This paper aims to examine the functioning and organizational structure of the historic Andalusian water courts, institutions of Islamic origin whose basic model should be considered in light of the regulation of modern Islamic banking and finance.
The methodology of this study has been focused on the contextualization of al-Andalus during the European Middle Ages, highlighting its enormous contributions and implications in the creation of Western knowledge. In the same way, the ordinances of the Castilian-Aragonese kings, aimed at the persistence of the Andalusian water courts in the Southeast of Spain after the Muslim period, have been used as the main sources of reference.
This research has detected that the main features of the Andalusian water courts, i.e. integrity, democracy, transparency, credibility, moral authority or simplicity (among many others), can be conveniently replicated in the scope of the current Islamic banking and finance.
Several implications can be derived from this study: first, it highlights the total resilience of a regulatory model that “it was already there,” given by the history of the Andalusian civilization. This model will be always welcomed by the Muslim community in Western countries as it is a matter of regulating themselves according to the way their ancestors did. The main limitation faced by this research is the relative scarcity of original sources, which is justifiable given that most of the royal ordinances come from the 13th century, having unfortunately lost a good number of sources over time.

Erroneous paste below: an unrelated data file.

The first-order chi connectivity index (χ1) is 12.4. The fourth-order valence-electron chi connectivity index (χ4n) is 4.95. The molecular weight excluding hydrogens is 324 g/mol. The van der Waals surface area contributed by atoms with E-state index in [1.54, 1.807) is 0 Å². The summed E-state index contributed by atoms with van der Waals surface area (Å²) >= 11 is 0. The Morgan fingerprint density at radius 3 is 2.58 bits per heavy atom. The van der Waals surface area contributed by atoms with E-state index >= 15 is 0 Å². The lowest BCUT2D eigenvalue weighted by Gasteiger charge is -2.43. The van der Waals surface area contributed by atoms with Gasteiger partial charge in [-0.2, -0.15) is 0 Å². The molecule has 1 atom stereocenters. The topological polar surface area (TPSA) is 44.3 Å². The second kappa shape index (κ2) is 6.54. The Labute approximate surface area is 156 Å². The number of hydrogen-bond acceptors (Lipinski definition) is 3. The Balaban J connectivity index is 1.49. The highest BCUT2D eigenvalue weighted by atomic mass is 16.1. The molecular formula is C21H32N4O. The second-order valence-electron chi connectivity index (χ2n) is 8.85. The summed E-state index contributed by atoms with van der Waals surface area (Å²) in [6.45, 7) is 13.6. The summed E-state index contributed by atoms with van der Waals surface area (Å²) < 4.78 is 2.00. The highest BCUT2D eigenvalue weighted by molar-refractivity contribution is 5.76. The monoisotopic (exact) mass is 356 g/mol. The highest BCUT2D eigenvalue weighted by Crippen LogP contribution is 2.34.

This paper seeks a feasible alternative to the controversy arising from the resolution of possible disputes in Islamic banking and finance taking into account that Western judges do not know (nor do they have to) the principles on which this discipline is based. The application of the historical Andalusian model would allow the creation of an independent jurisdiction, while subordinated to the established juridic power, without contravening the principle of “jurisdictional unity.” The last element that gives an added value to this research is spreading the achievements of the Andalusian culture and civilization, unjustly omitted by a great part of the existing literature.
Pedro A. Martin-Cervantes would like to thank Pr. Abdul Azim Islahi for having given him, during a now distant 2017, some brief indications about the study of Islamic Banking and Finance: the most important element is respect and rigor, guidelines that I will never forget.
Martín-Cervantes, P.A., Cruz Rambaud, S. and Valls Martínez, M.d.C. (2021), "The ancestral Andalusian water courts: a resilient model for contemporary Islamic banking and finance", Journal of Islamic Accounting and Business Research, Vol. 12 No. 3, pp. 320-339. https://doi.org/10.1108/JIABR-12-2020-0364
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